IBM: A Reality Check on Thinking and Investment Process – Part II

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Apr 08, 2015
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In my previous article, I took the chance and reflected upon what I learned, and how my thoughts have changed since I wrote the two IBM (IBM, Financial) articles during 2014. I wrote the following provocative statement towards the end of the article: “I’m not sure how many investors would have bought IBM if Berkshire Hathaway (BRK.A, Financial)(BRK.B, Financial) had not been a shareholder.” The reason why I made this statement was hinted in my conclusion sentence of the article: IBM’s business is too complicated and there are a good amount of disconfirming evidences.

Let me first clarify that I think there is a lot to like about IBM. I am not against it at all. My intention for writing this article series is not to reinforce what everyone already knows, but hopefully, to provide another angle in looking at IBM.

For me, I have ruled IBM out of my circle of competency after reading IBM’s annual reports for the past 25 years, a few books on the history and the business of IBM as well as the recent investor presentations and earnings call transcripts of IBM.

In one of my previous articles, I wrote the following criteria in terms of ruling a business out of my circle of competency:

I know a business is within the boundary of my circle of competency if:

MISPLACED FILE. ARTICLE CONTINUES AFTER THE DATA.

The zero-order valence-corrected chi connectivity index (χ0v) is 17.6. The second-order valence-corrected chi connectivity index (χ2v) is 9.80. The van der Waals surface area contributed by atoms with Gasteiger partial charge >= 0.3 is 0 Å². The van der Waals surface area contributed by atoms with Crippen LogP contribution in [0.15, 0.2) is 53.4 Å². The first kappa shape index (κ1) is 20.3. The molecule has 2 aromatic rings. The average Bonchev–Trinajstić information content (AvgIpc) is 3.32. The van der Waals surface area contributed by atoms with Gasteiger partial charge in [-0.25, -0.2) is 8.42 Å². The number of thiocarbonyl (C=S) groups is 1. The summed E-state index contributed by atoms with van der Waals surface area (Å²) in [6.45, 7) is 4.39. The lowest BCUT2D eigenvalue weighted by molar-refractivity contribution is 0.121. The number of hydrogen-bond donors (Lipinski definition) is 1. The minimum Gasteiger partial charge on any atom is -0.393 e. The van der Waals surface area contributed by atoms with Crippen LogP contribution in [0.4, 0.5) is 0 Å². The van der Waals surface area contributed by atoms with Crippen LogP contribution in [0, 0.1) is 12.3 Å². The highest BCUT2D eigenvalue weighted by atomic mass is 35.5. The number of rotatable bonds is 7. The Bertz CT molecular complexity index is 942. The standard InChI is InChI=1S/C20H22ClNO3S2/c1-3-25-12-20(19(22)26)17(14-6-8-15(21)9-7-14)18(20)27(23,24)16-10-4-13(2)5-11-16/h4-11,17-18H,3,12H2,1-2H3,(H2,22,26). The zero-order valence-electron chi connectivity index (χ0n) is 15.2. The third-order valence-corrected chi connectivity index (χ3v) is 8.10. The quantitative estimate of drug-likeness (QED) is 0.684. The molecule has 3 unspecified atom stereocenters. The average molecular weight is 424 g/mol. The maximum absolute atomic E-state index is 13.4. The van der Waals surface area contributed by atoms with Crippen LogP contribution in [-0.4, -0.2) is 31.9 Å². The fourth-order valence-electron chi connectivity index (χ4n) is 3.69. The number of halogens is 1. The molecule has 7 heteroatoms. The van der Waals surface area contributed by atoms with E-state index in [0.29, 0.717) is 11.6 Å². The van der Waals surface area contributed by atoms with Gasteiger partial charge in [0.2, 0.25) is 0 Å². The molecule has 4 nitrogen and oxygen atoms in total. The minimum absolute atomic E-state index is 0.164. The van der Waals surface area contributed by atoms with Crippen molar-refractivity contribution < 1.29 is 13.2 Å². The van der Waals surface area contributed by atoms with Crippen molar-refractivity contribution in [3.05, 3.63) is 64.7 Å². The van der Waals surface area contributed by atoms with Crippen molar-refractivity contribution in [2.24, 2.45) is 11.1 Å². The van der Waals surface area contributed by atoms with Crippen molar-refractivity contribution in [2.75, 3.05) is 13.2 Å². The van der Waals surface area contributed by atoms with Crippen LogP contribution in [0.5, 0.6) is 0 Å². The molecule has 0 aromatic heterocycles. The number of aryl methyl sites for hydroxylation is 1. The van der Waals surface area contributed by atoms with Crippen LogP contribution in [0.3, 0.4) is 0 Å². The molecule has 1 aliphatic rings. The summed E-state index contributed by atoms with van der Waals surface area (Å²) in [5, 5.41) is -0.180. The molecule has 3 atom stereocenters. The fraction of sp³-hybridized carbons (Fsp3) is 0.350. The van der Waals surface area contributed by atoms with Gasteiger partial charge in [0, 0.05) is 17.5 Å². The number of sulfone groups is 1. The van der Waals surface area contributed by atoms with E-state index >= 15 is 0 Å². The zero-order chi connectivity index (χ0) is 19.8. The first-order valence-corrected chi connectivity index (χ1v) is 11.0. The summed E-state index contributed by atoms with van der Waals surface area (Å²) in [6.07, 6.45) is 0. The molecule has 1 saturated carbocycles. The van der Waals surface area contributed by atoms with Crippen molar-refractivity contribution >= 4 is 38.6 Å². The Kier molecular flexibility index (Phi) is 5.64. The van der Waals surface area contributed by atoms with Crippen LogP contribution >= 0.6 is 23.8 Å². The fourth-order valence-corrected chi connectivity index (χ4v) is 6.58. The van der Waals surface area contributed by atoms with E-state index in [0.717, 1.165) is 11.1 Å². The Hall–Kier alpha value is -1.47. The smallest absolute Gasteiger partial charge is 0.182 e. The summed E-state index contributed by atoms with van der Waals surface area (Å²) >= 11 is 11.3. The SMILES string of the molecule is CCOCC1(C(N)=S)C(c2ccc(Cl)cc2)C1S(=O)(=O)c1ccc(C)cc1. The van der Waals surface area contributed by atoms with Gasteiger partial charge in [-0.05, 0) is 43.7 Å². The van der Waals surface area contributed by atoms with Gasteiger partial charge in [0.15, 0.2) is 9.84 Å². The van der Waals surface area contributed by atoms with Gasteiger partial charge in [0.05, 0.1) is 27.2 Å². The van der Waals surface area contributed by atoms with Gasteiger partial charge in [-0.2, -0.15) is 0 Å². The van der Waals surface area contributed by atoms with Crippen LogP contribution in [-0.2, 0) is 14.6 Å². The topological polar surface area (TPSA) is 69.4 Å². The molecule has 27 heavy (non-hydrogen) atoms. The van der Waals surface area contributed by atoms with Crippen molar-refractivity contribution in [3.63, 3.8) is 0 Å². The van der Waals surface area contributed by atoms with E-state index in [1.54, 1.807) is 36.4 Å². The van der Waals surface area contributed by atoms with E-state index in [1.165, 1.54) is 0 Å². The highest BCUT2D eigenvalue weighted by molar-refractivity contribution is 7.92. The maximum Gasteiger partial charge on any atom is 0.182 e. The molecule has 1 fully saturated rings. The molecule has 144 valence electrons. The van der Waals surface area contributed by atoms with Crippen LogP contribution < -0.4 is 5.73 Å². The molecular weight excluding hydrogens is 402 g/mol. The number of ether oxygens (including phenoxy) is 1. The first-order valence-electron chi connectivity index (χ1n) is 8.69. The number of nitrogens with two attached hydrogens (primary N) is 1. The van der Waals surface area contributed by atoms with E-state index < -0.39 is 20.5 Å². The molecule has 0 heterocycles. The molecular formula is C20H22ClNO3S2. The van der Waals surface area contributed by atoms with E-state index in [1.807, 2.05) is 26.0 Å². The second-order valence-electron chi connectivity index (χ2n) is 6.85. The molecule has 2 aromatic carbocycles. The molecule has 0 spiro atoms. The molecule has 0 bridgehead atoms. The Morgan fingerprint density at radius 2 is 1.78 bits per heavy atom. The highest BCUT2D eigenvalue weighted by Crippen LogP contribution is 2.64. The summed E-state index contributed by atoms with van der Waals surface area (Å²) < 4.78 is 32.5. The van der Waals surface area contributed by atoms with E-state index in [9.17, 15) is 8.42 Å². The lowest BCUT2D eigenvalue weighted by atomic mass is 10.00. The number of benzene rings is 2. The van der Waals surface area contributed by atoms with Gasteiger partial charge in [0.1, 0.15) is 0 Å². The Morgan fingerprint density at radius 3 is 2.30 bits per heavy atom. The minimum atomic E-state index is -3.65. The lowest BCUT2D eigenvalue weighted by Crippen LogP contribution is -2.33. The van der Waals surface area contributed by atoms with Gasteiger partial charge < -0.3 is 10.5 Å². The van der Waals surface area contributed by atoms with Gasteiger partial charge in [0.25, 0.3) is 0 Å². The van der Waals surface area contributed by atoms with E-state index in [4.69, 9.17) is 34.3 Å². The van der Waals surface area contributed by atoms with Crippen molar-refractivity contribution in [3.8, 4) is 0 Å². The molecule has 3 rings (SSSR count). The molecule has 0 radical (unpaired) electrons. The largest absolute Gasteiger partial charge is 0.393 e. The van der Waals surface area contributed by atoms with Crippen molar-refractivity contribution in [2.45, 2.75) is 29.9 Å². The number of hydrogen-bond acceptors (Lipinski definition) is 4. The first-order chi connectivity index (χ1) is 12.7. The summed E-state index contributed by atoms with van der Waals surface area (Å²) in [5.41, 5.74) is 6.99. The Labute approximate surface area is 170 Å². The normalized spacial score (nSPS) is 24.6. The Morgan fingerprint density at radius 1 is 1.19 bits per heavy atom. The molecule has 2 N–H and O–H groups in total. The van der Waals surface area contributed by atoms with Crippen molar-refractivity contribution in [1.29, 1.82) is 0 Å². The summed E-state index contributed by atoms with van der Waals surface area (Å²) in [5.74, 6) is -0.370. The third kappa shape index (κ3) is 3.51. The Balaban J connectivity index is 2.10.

1. I understand the business model,
  2. I understand the most important factors that will make the business succeed or fail in the long run, and
  3. I can come up with reasonably good assessment of how these factors will play out in the next 5-10 years.

I went through the exercise with IBM.

IBM has 5 business segments –

  • Global Technology Services (GTS) primarily provides IT infrastructure and business process services.
  • Global Business Services (GBS) provides IT consulting and application management services.
  • Software consists primarily of middleware and operating systems software.
  • System and Technology is the hardware, systems, storage and semiconductor business.
  • Global Financing is the financing arm of IBM.

The financing segment is obviously the non-core business so we can take it out for the purpose of our discussion. GTS,GBS, Software and System and Technology each has its own business model, each one of them is complicated because each segment has vastly different competitive dynamics, is subject to different product cycle and service cycle and has totally different economics.